No transparency in Serco dealings with contractors
by Paul Farrell and Antony Loewenstein|
Nov 02, 2010 1:14PM |EMAIL|PRINT
As we reported yesterday, private company Serco contracts out some of its security personnel to MSS Security, a company owned by an Indian security company with links to Lehmann Brothers. By outsourcing to other companies, it’s possible for Serco to distance itself from criticism and in turn, the Government can blame Serco for mismanagement and fine them accordingly (that provision is written into the contract).
Equally, that provision means that Serco isn’t necessarily compelled to report all perceived infractions due to its avoidance of financial penalties.
Alongside the PR games, there are potential legal benefits for Serco by outsourcing these services further. When Crikey visited Villawood recently, MSS Security guards were patrolling the visitors’ area. The guards were clearly identified as MSS staff, not Serco officers, wearing an MSS uniform and ID card. One guard also said he only worked occasionally at Villawood and worked at several different places in NSW with MSS.
This degree of flexibility in employment, as well as the identification as MSS guards rather than Serco staff, may mean that the relationship between Serco and MSS staff could be deemed as that of an independent contractor rather than employees.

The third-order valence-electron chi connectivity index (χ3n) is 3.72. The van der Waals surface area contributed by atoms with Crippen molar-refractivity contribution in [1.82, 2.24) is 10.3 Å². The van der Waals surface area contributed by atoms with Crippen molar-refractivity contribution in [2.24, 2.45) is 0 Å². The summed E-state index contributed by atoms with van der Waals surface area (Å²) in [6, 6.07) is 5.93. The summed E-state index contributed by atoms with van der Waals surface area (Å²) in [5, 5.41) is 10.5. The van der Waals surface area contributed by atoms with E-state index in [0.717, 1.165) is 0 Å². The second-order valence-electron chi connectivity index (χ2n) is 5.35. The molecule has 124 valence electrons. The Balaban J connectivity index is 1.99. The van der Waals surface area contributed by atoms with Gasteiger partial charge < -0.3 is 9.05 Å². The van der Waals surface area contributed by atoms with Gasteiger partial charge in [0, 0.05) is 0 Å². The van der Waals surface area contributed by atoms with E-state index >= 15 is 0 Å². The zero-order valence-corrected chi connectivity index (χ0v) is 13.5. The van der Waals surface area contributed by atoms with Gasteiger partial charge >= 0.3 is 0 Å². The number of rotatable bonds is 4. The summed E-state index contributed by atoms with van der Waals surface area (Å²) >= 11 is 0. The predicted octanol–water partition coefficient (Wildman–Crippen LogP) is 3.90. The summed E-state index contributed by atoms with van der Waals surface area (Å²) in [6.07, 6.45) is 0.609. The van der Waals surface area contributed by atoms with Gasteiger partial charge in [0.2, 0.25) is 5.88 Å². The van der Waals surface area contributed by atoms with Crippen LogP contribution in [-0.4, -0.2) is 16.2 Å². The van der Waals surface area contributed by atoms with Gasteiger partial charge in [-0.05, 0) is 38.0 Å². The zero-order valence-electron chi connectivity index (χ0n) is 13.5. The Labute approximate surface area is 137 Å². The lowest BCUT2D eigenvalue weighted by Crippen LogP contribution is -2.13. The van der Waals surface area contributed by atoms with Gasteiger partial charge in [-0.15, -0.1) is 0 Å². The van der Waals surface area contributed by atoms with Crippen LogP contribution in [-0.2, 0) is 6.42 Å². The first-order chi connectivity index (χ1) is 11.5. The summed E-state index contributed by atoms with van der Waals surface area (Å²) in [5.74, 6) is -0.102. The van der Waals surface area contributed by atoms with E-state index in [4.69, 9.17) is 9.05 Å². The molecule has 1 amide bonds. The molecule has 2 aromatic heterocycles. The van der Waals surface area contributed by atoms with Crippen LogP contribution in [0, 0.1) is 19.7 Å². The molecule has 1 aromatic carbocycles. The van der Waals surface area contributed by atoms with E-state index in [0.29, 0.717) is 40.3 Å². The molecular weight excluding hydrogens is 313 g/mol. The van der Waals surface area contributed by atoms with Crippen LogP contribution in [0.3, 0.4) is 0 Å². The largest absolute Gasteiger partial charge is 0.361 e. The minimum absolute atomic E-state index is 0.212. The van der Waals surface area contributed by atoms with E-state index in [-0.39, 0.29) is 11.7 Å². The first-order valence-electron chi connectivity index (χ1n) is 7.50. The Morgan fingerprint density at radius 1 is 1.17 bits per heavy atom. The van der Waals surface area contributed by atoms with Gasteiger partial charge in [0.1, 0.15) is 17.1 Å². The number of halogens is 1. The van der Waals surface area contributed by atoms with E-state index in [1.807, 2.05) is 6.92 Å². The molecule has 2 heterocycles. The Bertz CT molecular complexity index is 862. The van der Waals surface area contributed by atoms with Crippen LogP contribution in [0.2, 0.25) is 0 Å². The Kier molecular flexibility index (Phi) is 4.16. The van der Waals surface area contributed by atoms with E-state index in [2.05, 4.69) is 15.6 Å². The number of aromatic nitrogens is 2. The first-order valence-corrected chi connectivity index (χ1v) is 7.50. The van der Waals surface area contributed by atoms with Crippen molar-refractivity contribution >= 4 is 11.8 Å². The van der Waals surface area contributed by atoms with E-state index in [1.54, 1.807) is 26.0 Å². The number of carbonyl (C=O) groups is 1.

This is an important legal distinction. If the MSS staff were indeed held by a court to be contractors in this instance, it limits Serco’s vicarious liability for its actions if MSS staff were involved in conduct that resulted in tortuous legal action.
Of course, it’s impossible to be certain about the exact nature of the agreement with Serco and MSS and what’s required of subcontractors under the detention centres contract because documents relating to it are deemed commercial in confidence.
At the time, a Serco Asia spokesperson said that MSS security guards had to have a minimum of Certificate II in Security Operations.
But a Certificate II is the bare minimum entry-level requirement for unarmed guards and crowd controllers.
These are by no means local issues and the accountability of private companies running prisons and detention centres is a global concern. Recently an Angolan man, who was being deported home from the UK, died on a plane at Heathrow Airport and security company G4S guards have been accused over his death.
As a result of these recent controversies, G4S lost its deportation contract with the British government last week but the company is being embraced elsewhere by the Tory-led administration, renting out custody cells to police forces that “will cut costs by centralising facilities”.
G4S formerly held the Australian detention centre contract before Serco took over in 2009.
Serco itself has also been criticised over its treatment of prisoners in the UK in a recent report into the Yarl’s Wood Prison and excessive violence in other privatised institutions in the UK.
There is no evidence of this trend reversing; if anything, under David Cameron’s radical cost-cutting exercise, outsourcing will only increase, with the private sector relied upon to fill the gaps with a dwindling public service.
The Gillard government’s recent announcement of an expansion of current detention centres around the country and opening of new ones means now more than ever Serco’s role, and the role of outsourcing, must be questioned as tax-payer money is being spent with no transparency.
*Paul Farrell is a Sydney-based freelance journalist. Antony Loewenstein is an independent journalist and author.